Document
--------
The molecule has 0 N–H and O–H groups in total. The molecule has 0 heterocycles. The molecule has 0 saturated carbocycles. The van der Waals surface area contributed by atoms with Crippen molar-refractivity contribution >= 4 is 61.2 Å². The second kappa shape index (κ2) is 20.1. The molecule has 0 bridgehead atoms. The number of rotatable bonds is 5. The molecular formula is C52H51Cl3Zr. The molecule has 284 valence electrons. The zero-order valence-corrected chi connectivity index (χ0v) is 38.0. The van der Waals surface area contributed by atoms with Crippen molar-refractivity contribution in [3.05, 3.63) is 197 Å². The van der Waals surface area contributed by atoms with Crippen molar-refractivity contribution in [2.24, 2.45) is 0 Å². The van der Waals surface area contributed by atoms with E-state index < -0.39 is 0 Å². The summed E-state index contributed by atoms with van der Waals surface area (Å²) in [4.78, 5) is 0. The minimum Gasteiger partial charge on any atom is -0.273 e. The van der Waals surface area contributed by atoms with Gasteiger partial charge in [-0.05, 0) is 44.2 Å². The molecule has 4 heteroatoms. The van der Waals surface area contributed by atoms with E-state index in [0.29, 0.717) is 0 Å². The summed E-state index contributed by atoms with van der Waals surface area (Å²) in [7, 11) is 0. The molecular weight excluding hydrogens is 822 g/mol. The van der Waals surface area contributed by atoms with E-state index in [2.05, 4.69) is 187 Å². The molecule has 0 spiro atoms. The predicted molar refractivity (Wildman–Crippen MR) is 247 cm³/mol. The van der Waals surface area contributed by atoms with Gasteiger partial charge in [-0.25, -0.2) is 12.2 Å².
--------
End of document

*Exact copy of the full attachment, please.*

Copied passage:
The molecule has 0 N–H and O–H groups in total. The molecule has 0 heterocycles. The molecule has 0 saturated carbocycles. The van der Waals surface area contributed by atoms with Crippen molar-refractivity contribution >= 4 is 61.2 Å². The second kappa shape index (κ2) is 20.1. The molecule has 0 bridgehead atoms. The number of rotatable bonds is 5. The molecular formula is C52H51Cl3Zr. The molecule has 284 valence electrons. The zero-order valence-corrected chi connectivity index (χ0v) is 38.0. The van der Waals surface area contributed by atoms with Crippen molar-refractivity contribution in [3.05, 3.63) is 197 Å². The van der Waals surface area contributed by atoms with Crippen molar-refractivity contribution in [2.24, 2.45) is 0 Å². The van der Waals surface area contributed by atoms with E-state index < -0.39 is 0 Å². The summed E-state index contributed by atoms with van der Waals surface area (Å²) in [4.78, 5) is 0. The minimum Gasteiger partial charge on any atom is -0.273 e. The van der Waals surface area contributed by atoms with Gasteiger partial charge in [-0.05, 0) is 44.2 Å². The molecule has 4 heteroatoms. The van der Waals surface area contributed by atoms with E-state index in [0.29, 0.717) is 0 Å². The summed E-state index contributed by atoms with van der Waals surface area (Å²) in [7, 11) is 0. The molecular weight excluding hydrogens is 822 g/mol. The van der Waals surface area contributed by atoms with E-state index in [2.05, 4.69) is 187 Å². The molecule has 0 spiro atoms. The predicted molar refractivity (Wildman–Crippen MR) is 247 cm³/mol. The van der Waals surface area contributed by atoms with Gasteiger partial charge in [-0.25, -0.2) is 12.2 Å².